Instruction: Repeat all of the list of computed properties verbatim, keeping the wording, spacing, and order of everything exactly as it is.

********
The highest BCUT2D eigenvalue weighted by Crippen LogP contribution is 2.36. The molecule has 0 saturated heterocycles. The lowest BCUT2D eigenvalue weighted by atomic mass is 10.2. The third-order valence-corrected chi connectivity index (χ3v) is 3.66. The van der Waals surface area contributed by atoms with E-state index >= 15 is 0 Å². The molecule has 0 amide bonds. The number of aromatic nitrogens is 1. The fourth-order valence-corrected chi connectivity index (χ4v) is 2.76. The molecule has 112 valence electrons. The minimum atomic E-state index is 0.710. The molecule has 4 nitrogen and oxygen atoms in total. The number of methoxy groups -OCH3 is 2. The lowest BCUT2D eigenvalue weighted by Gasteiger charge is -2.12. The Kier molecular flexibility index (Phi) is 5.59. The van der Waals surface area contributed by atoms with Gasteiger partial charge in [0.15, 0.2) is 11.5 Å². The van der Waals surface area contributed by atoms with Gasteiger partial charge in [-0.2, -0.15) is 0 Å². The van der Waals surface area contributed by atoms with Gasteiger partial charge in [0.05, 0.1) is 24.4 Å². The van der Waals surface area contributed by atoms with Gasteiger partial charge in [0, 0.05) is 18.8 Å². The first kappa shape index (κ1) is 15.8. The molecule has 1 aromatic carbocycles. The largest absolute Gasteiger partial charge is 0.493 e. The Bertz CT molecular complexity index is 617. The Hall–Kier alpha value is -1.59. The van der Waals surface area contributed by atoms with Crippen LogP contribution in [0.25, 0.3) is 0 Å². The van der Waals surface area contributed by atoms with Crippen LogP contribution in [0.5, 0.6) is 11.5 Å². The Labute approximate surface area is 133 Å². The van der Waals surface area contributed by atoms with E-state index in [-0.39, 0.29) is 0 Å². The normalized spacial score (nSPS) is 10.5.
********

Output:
The highest BCUT2D eigenvalue weighted by Crippen LogP contribution is 2.36. The molecule has 0 saturated heterocycles. The lowest BCUT2D eigenvalue weighted by atomic mass is 10.2. The third-order valence-corrected chi connectivity index (χ3v) is 3.66. The van der Waals surface area contributed by atoms with E-state index >= 15 is 0 Å². The molecule has 0 amide bonds. The number of aromatic nitrogens is 1. The fourth-order valence-corrected chi connectivity index (χ4v) is 2.76. The molecule has 112 valence electrons. The minimum atomic E-state index is 0.710. The molecule has 4 nitrogen and oxygen atoms in total. The number of methoxy groups -OCH3 is 2. The lowest BCUT2D eigenvalue weighted by Gasteiger charge is -2.12. The Kier molecular flexibility index (Phi) is 5.59. The van der Waals surface area contributed by atoms with Gasteiger partial charge in [0.15, 0.2) is 11.5 Å². The van der Waals surface area contributed by atoms with Gasteiger partial charge in [-0.2, -0.15) is 0 Å². The van der Waals surface area contributed by atoms with Gasteiger partial charge in [0.05, 0.1) is 24.4 Å². The van der Waals surface area contributed by atoms with Gasteiger partial charge in [0, 0.05) is 18.8 Å². The first kappa shape index (κ1) is 15.8. The molecule has 1 aromatic carbocycles. The largest absolute Gasteiger partial charge is 0.493 e. The Bertz CT molecular complexity index is 617. The Hall–Kier alpha value is -1.59. The van der Waals surface area contributed by atoms with Crippen LogP contribution in [0.25, 0.3) is 0 Å². The van der Waals surface area contributed by atoms with Crippen LogP contribution in [0.5, 0.6) is 11.5 Å². The Labute approximate surface area is 133 Å². The van der Waals surface area contributed by atoms with E-state index in [-0.39, 0.29) is 0 Å². The normalized spacial score (nSPS) is 10.5.